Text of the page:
One of the persistent questions in our interminable debate with native plant advocates is whether or not native vegetation provides superior habitat for wildlife compared to existing non-native vegetation.  At the heart of that question is the closely related question of whether or not more insects are found in native vegetation than in non-native vegetation.  That’s because insects (and other arthropods) are near the bottom of the food web.  If there are fewer insects, there are probably fewer birds and other animals that eat insects. We have told our readers about many studies that find equal abundance and diversity of insects in native compared to non-native vegetation, so we won’t repeat them, but here’s a brief list of those studies and links to them for new readers:

Does “restoration” of native vegetation increase insect populations?

Arthropods - Creative Commons Share Alike
Arthropods – Creative Commons Share Alike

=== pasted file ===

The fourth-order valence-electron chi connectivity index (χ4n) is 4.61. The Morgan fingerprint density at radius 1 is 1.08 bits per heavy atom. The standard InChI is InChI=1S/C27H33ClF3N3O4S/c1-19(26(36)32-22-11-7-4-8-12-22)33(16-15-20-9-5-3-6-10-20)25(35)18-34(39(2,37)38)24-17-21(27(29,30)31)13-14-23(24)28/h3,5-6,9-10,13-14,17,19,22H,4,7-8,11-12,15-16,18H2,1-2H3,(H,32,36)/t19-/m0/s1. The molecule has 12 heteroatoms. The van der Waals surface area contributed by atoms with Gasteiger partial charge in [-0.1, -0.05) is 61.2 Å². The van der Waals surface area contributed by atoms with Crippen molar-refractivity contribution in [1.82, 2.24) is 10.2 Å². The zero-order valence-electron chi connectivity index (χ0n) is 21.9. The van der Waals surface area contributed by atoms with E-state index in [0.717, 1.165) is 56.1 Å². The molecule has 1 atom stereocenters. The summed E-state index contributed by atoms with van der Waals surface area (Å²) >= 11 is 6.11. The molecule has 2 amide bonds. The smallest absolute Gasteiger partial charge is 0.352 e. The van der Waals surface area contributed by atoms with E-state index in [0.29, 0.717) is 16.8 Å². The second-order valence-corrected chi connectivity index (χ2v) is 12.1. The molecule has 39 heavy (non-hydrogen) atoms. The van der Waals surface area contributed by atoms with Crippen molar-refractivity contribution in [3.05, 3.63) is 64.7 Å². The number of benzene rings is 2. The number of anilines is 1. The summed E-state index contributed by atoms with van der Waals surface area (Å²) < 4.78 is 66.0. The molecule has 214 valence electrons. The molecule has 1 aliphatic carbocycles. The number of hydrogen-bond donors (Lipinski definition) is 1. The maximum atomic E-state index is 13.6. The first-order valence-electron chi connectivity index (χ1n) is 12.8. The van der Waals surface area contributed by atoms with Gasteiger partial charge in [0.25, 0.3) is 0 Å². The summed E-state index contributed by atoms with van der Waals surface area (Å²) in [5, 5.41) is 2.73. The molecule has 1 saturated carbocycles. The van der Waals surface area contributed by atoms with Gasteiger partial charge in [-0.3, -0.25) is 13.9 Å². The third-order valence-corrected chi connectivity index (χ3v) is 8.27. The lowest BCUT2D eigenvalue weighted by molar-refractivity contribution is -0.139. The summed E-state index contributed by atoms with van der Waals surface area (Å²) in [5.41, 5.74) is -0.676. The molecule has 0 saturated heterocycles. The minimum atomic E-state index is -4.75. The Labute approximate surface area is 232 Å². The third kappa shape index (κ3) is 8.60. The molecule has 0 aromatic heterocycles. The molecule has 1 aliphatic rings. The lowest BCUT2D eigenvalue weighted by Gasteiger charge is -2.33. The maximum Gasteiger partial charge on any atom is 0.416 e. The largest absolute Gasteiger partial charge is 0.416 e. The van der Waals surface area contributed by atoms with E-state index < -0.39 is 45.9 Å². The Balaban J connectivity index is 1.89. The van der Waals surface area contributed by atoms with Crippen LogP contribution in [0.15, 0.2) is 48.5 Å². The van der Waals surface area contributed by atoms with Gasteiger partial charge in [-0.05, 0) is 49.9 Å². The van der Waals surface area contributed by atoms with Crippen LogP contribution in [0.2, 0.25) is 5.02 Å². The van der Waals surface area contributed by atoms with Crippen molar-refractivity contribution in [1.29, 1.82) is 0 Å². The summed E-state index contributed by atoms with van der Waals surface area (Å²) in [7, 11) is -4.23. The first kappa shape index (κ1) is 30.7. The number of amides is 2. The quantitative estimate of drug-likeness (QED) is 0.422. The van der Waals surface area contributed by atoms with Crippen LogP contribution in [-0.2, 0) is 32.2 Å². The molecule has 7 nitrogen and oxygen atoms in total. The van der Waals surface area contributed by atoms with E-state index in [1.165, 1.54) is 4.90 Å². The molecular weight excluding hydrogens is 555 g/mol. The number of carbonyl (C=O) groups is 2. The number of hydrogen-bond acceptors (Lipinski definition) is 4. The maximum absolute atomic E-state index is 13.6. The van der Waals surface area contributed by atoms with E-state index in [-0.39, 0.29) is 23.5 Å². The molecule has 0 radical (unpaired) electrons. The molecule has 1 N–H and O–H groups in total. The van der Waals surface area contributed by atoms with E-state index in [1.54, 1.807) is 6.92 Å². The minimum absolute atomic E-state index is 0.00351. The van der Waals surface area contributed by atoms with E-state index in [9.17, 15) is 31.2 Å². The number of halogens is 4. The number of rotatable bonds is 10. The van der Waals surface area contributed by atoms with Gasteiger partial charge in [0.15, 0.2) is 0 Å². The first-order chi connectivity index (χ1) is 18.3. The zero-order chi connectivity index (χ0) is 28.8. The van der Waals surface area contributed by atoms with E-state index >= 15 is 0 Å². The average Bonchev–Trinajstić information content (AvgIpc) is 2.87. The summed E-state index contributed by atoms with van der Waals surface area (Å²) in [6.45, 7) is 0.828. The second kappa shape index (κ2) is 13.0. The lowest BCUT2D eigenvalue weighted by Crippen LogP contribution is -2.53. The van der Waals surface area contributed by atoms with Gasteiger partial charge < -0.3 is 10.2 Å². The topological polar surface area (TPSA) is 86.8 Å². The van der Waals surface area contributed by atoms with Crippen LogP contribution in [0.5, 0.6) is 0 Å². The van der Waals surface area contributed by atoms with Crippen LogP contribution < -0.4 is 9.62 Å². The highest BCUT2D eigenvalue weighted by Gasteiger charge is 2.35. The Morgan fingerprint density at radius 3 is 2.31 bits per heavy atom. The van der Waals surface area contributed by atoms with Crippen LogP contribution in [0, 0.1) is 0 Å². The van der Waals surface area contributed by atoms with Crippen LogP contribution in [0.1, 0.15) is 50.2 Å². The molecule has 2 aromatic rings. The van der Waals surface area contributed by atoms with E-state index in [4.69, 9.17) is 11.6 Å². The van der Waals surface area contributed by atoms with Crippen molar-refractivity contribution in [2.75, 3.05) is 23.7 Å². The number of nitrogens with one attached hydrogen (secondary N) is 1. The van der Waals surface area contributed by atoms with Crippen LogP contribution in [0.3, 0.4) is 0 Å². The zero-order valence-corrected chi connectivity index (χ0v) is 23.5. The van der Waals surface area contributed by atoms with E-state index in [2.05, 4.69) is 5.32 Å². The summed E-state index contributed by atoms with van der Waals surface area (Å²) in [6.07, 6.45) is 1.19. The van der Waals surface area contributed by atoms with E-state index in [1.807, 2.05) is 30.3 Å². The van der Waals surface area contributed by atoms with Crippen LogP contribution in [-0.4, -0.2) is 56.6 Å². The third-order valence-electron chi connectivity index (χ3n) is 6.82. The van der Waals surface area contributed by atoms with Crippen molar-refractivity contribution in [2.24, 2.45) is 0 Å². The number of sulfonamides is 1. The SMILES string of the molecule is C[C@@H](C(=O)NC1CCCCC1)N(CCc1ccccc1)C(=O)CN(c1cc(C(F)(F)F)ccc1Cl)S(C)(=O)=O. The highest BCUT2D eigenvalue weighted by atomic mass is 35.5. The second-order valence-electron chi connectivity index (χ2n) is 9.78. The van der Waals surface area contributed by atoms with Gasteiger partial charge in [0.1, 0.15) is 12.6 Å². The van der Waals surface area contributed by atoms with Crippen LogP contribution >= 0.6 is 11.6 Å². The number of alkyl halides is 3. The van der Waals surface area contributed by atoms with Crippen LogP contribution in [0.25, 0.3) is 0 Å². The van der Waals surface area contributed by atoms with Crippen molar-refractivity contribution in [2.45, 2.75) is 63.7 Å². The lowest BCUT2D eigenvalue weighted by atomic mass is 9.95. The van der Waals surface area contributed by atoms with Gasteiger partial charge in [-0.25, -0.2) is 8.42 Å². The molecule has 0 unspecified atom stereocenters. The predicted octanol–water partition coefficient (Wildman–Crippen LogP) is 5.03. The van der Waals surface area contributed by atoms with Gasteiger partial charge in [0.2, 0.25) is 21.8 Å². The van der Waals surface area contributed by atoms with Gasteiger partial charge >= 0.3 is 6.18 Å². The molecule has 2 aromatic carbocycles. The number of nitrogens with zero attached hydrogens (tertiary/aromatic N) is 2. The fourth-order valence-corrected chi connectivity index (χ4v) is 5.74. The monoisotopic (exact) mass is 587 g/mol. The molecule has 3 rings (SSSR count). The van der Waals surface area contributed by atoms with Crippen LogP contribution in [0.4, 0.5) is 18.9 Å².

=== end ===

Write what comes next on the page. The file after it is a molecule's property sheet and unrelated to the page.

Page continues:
In this post we will consider this issue from a slightly different angle:  can insect population or diversity be increased by “restoration” of native vegetation?  Even if we accept the premise of native plant advocates that native vegetation supports greater abundance and diversity of insects, can that population be “restored” by eradicating non-native vegetation and replacing it with native vegetation?  That question is answered with a resounding “NO” by a study that compared arthropod abundance and diversity in undisturbed (predominantly native vegetation), disturbed (predominantly non-native vegetation), and disturbed sites 5 and 15 years after restoration. (1) Restoration methods described in the study are mowing followed by disking and seeding, disking and seeding, planting of container stock, and clearance by hand.  All sites were irrigated initially.  No mention is made of herbicide use or prescribed burns to eradicate non-native vegetation. The vegetation type in all 15 sites in Southern California was coastal sage scrub.  This is the dominant vegetation type along the coast of California and is the goal of many restoration projects in the San Francisco Bay Area.  Many species of both native and non-native vegetation in the study sites also exist in the Bay Area.